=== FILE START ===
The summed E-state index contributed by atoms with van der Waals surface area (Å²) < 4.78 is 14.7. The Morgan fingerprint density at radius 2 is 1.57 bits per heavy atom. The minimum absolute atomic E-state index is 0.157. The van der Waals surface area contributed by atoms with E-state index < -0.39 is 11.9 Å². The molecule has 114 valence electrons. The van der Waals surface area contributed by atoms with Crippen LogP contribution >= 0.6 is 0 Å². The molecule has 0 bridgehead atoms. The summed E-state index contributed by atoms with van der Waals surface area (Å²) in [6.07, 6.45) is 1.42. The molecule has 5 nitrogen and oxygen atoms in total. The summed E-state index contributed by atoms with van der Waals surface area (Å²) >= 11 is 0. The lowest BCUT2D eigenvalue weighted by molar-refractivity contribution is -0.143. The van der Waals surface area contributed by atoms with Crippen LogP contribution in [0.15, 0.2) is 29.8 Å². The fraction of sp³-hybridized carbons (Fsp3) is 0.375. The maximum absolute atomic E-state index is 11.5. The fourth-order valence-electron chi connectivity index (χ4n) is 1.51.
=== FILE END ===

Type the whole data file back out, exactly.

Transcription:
The summed E-state index contributed by atoms with van der Waals surface area (Å²) < 4.78 is 14.7. The Morgan fingerprint density at radius 2 is 1.57 bits per heavy atom. The minimum absolute atomic E-state index is 0.157. The van der Waals surface area contributed by atoms with E-state index < -0.39 is 11.9 Å². The molecule has 114 valence electrons. The van der Waals surface area contributed by atoms with Crippen LogP contribution >= 0.6 is 0 Å². The molecule has 0 bridgehead atoms. The summed E-state index contributed by atoms with van der Waals surface area (Å²) in [6.07, 6.45) is 1.42. The molecule has 5 nitrogen and oxygen atoms in total. The summed E-state index contributed by atoms with van der Waals surface area (Å²) >= 11 is 0. The lowest BCUT2D eigenvalue weighted by molar-refractivity contribution is -0.143. The van der Waals surface area contributed by atoms with Crippen LogP contribution in [0.15, 0.2) is 29.8 Å². The fraction of sp³-hybridized carbons (Fsp3) is 0.375. The maximum absolute atomic E-state index is 11.5. The fourth-order valence-electron chi connectivity index (χ4n) is 1.51.